"Ruth Scurr does for Robespierre and the French Revolution what Quentin Bell did for Virginia Woolf and Bloomsbury: she apprehends the complete personality of the man, the moment, and the movement. A work of genuine scholarship and political literature, Fatal Purity is an electrifying biography of an epoch's vaulting ambitions and wounded pride, radical vision and terrifying uncertainty, bracing heroism and decimating energies."—Corey Robin, author of Fear: The History of a Political Idea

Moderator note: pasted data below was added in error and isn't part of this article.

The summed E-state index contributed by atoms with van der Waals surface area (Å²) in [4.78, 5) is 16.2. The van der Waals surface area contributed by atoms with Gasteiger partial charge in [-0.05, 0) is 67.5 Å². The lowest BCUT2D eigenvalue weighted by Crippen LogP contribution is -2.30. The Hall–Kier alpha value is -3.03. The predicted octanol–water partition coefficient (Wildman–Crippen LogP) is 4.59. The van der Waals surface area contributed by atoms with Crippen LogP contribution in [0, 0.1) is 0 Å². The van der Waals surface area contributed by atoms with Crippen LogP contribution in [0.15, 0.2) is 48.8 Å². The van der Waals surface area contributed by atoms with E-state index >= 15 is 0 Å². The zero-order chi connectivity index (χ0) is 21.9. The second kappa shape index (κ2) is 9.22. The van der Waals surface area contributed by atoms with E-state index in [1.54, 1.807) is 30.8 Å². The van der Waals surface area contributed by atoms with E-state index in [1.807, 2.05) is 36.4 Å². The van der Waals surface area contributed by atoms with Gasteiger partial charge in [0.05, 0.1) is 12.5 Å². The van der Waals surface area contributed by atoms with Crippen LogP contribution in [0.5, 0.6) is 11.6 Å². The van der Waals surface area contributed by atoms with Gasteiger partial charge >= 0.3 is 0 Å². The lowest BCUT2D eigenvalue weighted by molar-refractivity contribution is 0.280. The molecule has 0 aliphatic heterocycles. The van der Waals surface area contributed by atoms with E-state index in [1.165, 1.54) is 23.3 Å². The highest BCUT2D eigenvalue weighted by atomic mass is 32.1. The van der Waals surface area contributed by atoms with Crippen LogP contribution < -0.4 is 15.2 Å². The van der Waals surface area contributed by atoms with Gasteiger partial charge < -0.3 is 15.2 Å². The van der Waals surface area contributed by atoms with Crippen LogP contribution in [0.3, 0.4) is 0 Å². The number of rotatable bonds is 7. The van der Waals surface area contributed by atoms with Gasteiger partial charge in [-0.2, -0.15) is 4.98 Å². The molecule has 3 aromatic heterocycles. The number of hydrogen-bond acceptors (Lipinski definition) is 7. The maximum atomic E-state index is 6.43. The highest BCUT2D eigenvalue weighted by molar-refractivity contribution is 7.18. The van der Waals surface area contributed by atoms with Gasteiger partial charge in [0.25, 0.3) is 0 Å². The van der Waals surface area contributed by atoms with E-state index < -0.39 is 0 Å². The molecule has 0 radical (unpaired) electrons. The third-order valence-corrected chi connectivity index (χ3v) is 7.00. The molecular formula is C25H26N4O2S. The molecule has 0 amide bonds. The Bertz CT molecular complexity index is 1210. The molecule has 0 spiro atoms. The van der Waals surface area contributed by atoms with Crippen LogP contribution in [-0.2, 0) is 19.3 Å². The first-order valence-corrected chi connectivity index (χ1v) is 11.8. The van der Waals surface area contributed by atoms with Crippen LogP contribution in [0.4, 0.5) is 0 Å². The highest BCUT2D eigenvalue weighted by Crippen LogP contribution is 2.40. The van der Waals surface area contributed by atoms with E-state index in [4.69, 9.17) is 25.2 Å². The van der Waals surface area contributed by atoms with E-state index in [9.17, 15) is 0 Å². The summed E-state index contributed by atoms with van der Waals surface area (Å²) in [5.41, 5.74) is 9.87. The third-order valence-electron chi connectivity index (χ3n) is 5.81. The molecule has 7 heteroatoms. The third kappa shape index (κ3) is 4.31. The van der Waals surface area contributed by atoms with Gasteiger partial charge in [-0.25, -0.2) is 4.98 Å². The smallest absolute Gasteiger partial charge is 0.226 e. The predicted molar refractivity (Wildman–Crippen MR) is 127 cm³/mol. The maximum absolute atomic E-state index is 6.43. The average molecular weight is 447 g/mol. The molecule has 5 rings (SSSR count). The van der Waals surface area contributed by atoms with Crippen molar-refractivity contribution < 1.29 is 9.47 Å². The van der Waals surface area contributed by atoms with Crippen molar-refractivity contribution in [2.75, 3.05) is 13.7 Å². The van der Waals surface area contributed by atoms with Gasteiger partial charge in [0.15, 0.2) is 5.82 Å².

"Maximilien Robespierre was an ambitious provincial lawyer whose political career came to epitomize the bloody excesses of the French Revolution. Few would argue that his commitment to egalitarian principles was anything less than genuine, but his intransigent commitment to these principles set the basis for a terror-based state whose legacy still haunts the postmodern world. Scurr skillfully uses Robespierre's writings to provide insight into a complex personality of the man called the Incorruptible, who was kind and gentle in private life and a brutal infighter in the public arena. Scurr maintains that Robespierre's iron will sustained the Revolution during its most turbulent period but that within his fanaticism lurked the seeds of his demise. His Reign of Terror eventually devoured him. This is Scurr's first book, and one hopes that it is not her last. She evokes the temper of those times through the copious use of primary sources, and her characterizations of such personalities as Mirabeau, Marat, and Brissot are splendid. This is the best biography of the Incorruptible since David Jordan's The Revolutionary Career of Maximilien Robespierre over 20 years ago and is highly recommended."—Jim Doyle, Library Journal